Suburbanization began in the Post Oak area, south of Buffalo Bayou and five miles west of downtown, on the eve of World War II. The small “country place” subdivisions of the interwar years were followed in the postwar period by such large, comprehensively planned subdivisions as Tanglewood, opened in 1949 by the William G. Farrington Company. Beginning in the late 1950s, a number of ambitious developments combining shopping malls, multistory office buildings, and hotels were proposed for this area, but none advanced to construction until Gerald D. Hines began to plan the Galleria in 1964 ( HN7). When the Galleria opened in 1970, it transformed Post Oak once again, this time into what journalist Joel Garreau described in 1991 as an “edge city,” the translation of downtown-scaled metropolitan development to the heart of the suburbs. It is a mark of Houston's incessant population growth and territorial expansion that by the early twenty-first century, Post Oak seems less like an edge city than the uptown pendant to downtown Houston, an identity on which its business improvement district has aggressively capitalized.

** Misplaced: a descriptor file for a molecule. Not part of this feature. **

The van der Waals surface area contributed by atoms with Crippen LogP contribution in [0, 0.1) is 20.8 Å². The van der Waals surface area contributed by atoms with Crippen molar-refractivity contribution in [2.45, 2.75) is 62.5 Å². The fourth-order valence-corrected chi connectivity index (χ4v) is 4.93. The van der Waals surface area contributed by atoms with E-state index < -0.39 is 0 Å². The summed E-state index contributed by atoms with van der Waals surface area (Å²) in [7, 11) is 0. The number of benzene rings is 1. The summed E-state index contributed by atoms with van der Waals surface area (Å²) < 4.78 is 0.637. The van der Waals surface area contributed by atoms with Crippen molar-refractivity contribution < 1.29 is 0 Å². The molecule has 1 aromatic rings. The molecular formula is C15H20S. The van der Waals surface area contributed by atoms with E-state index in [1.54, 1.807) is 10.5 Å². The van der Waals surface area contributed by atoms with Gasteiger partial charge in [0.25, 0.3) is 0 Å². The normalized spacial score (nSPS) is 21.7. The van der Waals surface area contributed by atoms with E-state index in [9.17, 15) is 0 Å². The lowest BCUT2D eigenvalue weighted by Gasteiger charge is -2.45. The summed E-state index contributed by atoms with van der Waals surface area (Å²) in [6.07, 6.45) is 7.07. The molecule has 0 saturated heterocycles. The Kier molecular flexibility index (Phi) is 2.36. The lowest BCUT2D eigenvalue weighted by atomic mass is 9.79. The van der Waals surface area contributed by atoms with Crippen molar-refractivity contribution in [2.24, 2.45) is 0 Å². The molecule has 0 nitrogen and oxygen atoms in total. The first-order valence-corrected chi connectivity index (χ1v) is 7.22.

Not until the postwar 1940s did Houston's suburban edge reach the immense pine forest west of Memorial Park and north of Buffalo Bayou. But during the 1950s this extensive sector, stretching eight miles west of the park, was consumed by low-density residential development. Interstate 10, constructed in the 1960s, became the sector's commercial corridor and in the late 1970s the site of the Energy Corridor edge city, where oil corporations located new office installations.
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